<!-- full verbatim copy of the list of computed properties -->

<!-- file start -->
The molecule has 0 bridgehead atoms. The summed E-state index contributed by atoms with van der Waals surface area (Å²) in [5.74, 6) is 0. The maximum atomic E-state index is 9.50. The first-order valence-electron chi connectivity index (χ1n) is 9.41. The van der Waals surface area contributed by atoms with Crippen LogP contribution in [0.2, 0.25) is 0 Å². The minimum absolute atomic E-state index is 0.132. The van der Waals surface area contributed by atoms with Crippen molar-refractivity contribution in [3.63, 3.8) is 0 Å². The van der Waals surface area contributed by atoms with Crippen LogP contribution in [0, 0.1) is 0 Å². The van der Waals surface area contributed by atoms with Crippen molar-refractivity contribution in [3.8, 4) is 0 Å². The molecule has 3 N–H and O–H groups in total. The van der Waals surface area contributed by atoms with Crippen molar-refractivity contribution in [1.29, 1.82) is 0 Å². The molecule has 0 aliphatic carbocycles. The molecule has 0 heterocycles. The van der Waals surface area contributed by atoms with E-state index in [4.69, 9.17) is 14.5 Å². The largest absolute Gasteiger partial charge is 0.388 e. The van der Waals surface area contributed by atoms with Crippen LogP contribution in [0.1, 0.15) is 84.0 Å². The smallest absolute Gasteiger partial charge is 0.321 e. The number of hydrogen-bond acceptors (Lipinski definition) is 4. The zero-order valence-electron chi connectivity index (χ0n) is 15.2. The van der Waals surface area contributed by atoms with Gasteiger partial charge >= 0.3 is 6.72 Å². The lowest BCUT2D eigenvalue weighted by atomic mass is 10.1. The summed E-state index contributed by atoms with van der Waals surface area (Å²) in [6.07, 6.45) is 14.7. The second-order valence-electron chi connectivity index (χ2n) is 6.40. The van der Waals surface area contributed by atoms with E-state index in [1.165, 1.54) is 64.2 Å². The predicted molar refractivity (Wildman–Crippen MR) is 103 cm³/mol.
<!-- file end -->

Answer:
The molecule has 0 bridgehead atoms. The summed E-state index contributed by atoms with van der Waals surface area (Å²) in [5.74, 6) is 0. The maximum atomic E-state index is 9.50. The first-order valence-electron chi connectivity index (χ1n) is 9.41. The van der Waals surface area contributed by atoms with Crippen LogP contribution in [0.2, 0.25) is 0 Å². The minimum absolute atomic E-state index is 0.132. The van der Waals surface area contributed by atoms with Crippen molar-refractivity contribution in [3.63, 3.8) is 0 Å². The van der Waals surface area contributed by atoms with Crippen LogP contribution in [0, 0.1) is 0 Å². The van der Waals surface area contributed by atoms with Crippen molar-refractivity contribution in [3.8, 4) is 0 Å². The molecule has 3 N–H and O–H groups in total. The van der Waals surface area contributed by atoms with Crippen molar-refractivity contribution in [1.29, 1.82) is 0 Å². The molecule has 0 aliphatic carbocycles. The molecule has 0 heterocycles. The van der Waals surface area contributed by atoms with E-state index in [4.69, 9.17) is 14.5 Å². The largest absolute Gasteiger partial charge is 0.388 e. The van der Waals surface area contributed by atoms with Crippen LogP contribution in [0.1, 0.15) is 84.0 Å². The smallest absolute Gasteiger partial charge is 0.321 e. The number of hydrogen-bond acceptors (Lipinski definition) is 4. The zero-order valence-electron chi connectivity index (χ0n) is 15.2. The van der Waals surface area contributed by atoms with Gasteiger partial charge >= 0.3 is 6.72 Å². The lowest BCUT2D eigenvalue weighted by atomic mass is 10.1. The summed E-state index contributed by atoms with van der Waals surface area (Å²) in [6.07, 6.45) is 14.7. The second-order valence-electron chi connectivity index (χ2n) is 6.40. The van der Waals surface area contributed by atoms with E-state index in [1.165, 1.54) is 64.2 Å². The predicted molar refractivity (Wildman–Crippen MR) is 103 cm³/mol.